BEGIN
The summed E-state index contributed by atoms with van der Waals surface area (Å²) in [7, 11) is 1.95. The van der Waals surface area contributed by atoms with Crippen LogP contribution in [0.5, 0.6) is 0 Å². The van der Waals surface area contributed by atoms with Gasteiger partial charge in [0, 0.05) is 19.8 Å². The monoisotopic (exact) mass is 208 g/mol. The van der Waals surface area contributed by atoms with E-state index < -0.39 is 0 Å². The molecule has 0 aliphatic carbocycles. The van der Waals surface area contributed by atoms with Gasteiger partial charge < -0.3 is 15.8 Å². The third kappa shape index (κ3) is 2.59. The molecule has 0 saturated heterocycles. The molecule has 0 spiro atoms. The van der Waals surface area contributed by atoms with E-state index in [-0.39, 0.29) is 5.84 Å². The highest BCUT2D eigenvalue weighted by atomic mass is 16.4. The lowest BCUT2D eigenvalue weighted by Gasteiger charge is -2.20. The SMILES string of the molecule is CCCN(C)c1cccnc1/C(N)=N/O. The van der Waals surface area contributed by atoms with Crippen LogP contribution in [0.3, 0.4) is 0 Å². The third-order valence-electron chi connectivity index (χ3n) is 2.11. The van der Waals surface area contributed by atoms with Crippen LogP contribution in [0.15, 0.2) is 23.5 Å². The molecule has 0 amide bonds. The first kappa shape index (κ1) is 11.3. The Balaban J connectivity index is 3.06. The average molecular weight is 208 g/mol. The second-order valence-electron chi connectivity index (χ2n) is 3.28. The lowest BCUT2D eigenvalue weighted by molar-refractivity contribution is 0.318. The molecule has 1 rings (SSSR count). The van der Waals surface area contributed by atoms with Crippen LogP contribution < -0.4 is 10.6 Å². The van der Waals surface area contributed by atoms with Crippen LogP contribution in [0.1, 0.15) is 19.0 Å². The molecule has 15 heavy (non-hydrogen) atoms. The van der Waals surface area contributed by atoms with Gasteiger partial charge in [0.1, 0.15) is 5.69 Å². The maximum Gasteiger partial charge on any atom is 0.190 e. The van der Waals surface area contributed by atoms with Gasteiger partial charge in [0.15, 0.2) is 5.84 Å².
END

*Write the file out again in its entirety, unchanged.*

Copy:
The summed E-state index contributed by atoms with van der Waals surface area (Å²) in [7, 11) is 1.95. The van der Waals surface area contributed by atoms with Crippen LogP contribution in [0.5, 0.6) is 0 Å². The van der Waals surface area contributed by atoms with Gasteiger partial charge in [0, 0.05) is 19.8 Å². The monoisotopic (exact) mass is 208 g/mol. The van der Waals surface area contributed by atoms with E-state index < -0.39 is 0 Å². The molecule has 0 aliphatic carbocycles. The van der Waals surface area contributed by atoms with Gasteiger partial charge < -0.3 is 15.8 Å². The third kappa shape index (κ3) is 2.59. The molecule has 0 saturated heterocycles. The molecule has 0 spiro atoms. The van der Waals surface area contributed by atoms with E-state index in [-0.39, 0.29) is 5.84 Å². The highest BCUT2D eigenvalue weighted by atomic mass is 16.4. The lowest BCUT2D eigenvalue weighted by Gasteiger charge is -2.20. The SMILES string of the molecule is CCCN(C)c1cccnc1/C(N)=N/O. The van der Waals surface area contributed by atoms with Crippen LogP contribution in [0.3, 0.4) is 0 Å². The third-order valence-electron chi connectivity index (χ3n) is 2.11. The van der Waals surface area contributed by atoms with Crippen LogP contribution in [0.15, 0.2) is 23.5 Å². The molecule has 0 amide bonds. The first kappa shape index (κ1) is 11.3. The Balaban J connectivity index is 3.06. The average molecular weight is 208 g/mol. The second-order valence-electron chi connectivity index (χ2n) is 3.28. The lowest BCUT2D eigenvalue weighted by molar-refractivity contribution is 0.318. The molecule has 1 rings (SSSR count). The van der Waals surface area contributed by atoms with Crippen LogP contribution < -0.4 is 10.6 Å². The van der Waals surface area contributed by atoms with Crippen LogP contribution in [0.1, 0.15) is 19.0 Å². The molecule has 15 heavy (non-hydrogen) atoms. The van der Waals surface area contributed by atoms with Gasteiger partial charge in [0.1, 0.15) is 5.69 Å². The maximum Gasteiger partial charge on any atom is 0.190 e. The van der Waals surface area contributed by atoms with Gasteiger partial charge in [0.15, 0.2) is 5.84 Å².